Looking back at retail sales, there is evidence of reader predilection for popular and easily digestible titles. In November 2010, the highest-grossing comic was Batman the Returned #1, followed by Batman, Avengers, Green Lantern, X-Men, and Spider-Man properties. Captain America, our more popular World War II vet, came in 24th place with Issue #612 at 47,000 sold (ICv2).
While these properties were and still are attractive for a reason, they can sometimes feel a bit like Starbucks: stylish, omnipresent, branded, with product that can taste like liquid cocaine or mud but we won’t care either way, we’ll buy it.
So what is it about the Unknown Soldier that makes it worthy of our consideration? If it wasn’t a popular title back in 2010, why dredge it up now? I would posit that Dysart’s Unknown Soldier is a fresh example of integrating philosophically-weighted relevance into a forgettable source material, thereby transforming it. Sure, the story explodes with visceral and unrealistic violence along the lines of a Quentin Tarantino film. And yes, it still follows a conventional hero genesis (particularly that of the Punisher and The Bourne Identity).
Any pulp in the Unknown Soldier, however, is complemented with a fascinating discourse on the nature of manufactured heroes and the contradictory ambitions of pacifism and that of war. The result is a gritty pastiche that was at one point a sales pariah but remains a masterful fiction.
Of course, that’s important to remember: Dysart’s Unknown Soldier is still fictive. Any analysis of the work must carefully separate the fictional setting in Africa from the proper one. The writing may be well-integrated into African history, mythology and geo-politics but it remains a Westernized literature penned by a Caucasian male writer. Dysart himself is aware that “a culture isn’t just a people’s music, language, food and clothes. It’s also their gender politics, their cognitive approach to religion, their body language and so much more.” He warns his readers that he will “inevitably end up fictionalizing the world” (Unknown Soldier #1).
I would say that the comic’s depiction of Africa is not a Westernized lens. Instead, it’s a Westernized mirror that reflects a cultural and public consciousness that has projected its darker values onto the African symbol. These values include a desire for dystopian morality and a fetishization of violence.
But for the literalist who is upset at the portrayal of Africa, here is a defense of Joshua Dysart that hopefully can allot him some mercy. First, Dysart ensured that first-hand accounts would take precedence over media outlets and dossiers. During a cease-fire in 2007, Dysart traveled to Uganda to collect endless interviews from the Ugandan people themselves, including LRA and UPDF soldiers, college students, politicians, religious leaders, Acholi musicians, teachers and children. He took over 1,400 photographs of the countryside and people (Unknown Soldier #1). While Dysart admits to his fallibility as a foreigner studying the local culture, he relies on his photography, interviews, and other accounts to make as emotionally and physically honest a presentation as possible.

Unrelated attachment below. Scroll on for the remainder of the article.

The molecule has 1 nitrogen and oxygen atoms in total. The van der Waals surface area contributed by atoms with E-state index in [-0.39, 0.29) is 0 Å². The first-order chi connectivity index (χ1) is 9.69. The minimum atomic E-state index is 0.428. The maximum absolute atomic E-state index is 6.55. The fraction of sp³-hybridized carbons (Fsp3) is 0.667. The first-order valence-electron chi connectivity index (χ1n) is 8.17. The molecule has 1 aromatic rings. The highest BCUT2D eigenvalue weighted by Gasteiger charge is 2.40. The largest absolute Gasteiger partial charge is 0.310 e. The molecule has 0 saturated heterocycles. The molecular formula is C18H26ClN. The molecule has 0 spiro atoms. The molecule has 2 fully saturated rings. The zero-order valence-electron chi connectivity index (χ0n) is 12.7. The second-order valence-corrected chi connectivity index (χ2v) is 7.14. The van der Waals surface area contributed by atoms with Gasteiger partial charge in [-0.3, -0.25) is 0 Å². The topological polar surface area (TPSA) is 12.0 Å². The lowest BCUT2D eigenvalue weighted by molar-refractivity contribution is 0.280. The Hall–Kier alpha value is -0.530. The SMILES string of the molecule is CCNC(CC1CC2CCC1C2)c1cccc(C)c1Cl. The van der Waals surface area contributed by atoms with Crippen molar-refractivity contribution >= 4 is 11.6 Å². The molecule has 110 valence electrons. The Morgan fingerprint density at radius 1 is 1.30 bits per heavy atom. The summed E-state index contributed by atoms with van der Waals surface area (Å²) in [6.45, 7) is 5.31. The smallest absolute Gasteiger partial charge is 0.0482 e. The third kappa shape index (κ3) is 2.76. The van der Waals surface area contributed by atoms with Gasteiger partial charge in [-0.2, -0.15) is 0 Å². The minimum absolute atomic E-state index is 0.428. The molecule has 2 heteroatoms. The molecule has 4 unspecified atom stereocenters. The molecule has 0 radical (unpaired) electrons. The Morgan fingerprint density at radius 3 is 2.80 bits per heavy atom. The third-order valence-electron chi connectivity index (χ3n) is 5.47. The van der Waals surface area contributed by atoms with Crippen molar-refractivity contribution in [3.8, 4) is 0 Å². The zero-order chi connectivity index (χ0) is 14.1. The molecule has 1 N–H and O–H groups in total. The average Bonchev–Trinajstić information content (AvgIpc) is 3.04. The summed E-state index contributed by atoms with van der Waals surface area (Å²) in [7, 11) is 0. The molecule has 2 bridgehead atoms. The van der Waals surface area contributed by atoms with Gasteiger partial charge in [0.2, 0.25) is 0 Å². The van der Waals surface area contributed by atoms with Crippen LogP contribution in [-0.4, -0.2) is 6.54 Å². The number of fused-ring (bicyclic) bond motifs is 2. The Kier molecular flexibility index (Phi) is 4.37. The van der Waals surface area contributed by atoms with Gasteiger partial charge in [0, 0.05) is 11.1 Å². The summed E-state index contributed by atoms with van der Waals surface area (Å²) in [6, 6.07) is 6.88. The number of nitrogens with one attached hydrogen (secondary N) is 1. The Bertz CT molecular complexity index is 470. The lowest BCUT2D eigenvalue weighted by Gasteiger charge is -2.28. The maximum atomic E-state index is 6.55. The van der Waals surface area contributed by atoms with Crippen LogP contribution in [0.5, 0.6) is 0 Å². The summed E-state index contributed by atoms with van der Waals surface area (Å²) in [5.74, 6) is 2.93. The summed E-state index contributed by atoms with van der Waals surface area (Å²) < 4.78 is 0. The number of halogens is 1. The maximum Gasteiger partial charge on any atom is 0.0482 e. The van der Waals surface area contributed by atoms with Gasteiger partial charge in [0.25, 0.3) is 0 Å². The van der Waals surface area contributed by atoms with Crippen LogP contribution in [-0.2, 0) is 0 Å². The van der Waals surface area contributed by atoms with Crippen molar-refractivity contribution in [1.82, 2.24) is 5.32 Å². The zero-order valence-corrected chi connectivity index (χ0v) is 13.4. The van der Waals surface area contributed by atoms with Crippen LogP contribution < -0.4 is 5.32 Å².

Second, in a meta-example, the Unknown Soldier himself is not truly Ugandan. He is the product of an American education and military training. Dr. Lwanga cannot speak the Acholi language and himself admits his deficient in understanding his own people’s cultural values. It is by a deceptive nature that he becomes a ‘voice of Uganda’ or a national hero. Naturally, this artificial nature takes pressure off of Dysart. His character is not expected to be Ugandan. He is an aberration, a mockery, an imposing foreign influence.
In summation, Joshua Dysart has created the contemporary philosopher-soldier. This man has decided to travel into Uganda to murder Joseph Kony, his LRA lieutenants, and any child soldier that gets in the way. Like his predecessor, he is one soldier fighting against a mad warlord and his unstoppable army. But as the repercussions and the death toll amount with very little progress, the Unknown Soldier must begin to ask himself some bitter questions about his crusade. Can there be catharsis in vengeance? Does prosperity require a violent agent to reinforce it? Is prosperity even realistic?
Superman might protect Metropolis from terra-forming world machines, but there isn’t a man of steel in our reality who can protect us from mass child abduction, gory warmongering, sex trafficking rings and religious brainwashing. In some places in the world, the highest authority is a child with a gun.
“Character Chronology Index: Unknown Soldier.” DCU Guide. Web. 1 November 2013.
“Episode 34: Joshua Dysart, Unknown Soldier.” Comic Book Geeks. Web Media. 2 November 2013.
Dysart, Josh, & Alberto Ponticelli. “Unknown Soldier.” New York: Vertigo/DC Comics, 2010. Print.
Gustines, George Gene. “Civil War in Uganda, Illustrated and in Panels.” The New York Times, 11 August 2009. Web. 11 September 2013.
McCaw, Derek. “Illusive Arts Comics and Grand Opening.” Fan Boy Planet Podcast, 13 October 2007. Web Media. 02 November 2013.
Renaud, Jeffrey. “Dysart Resurrects Unknown Soldier.” Comic Book Resources, 21 October 2008. Web. 12 September 2013.
“Top 300 Comics Actual – November 2010” ICv2: Inside Pop Culture, 7 December 2010. Web. 2 November 2013.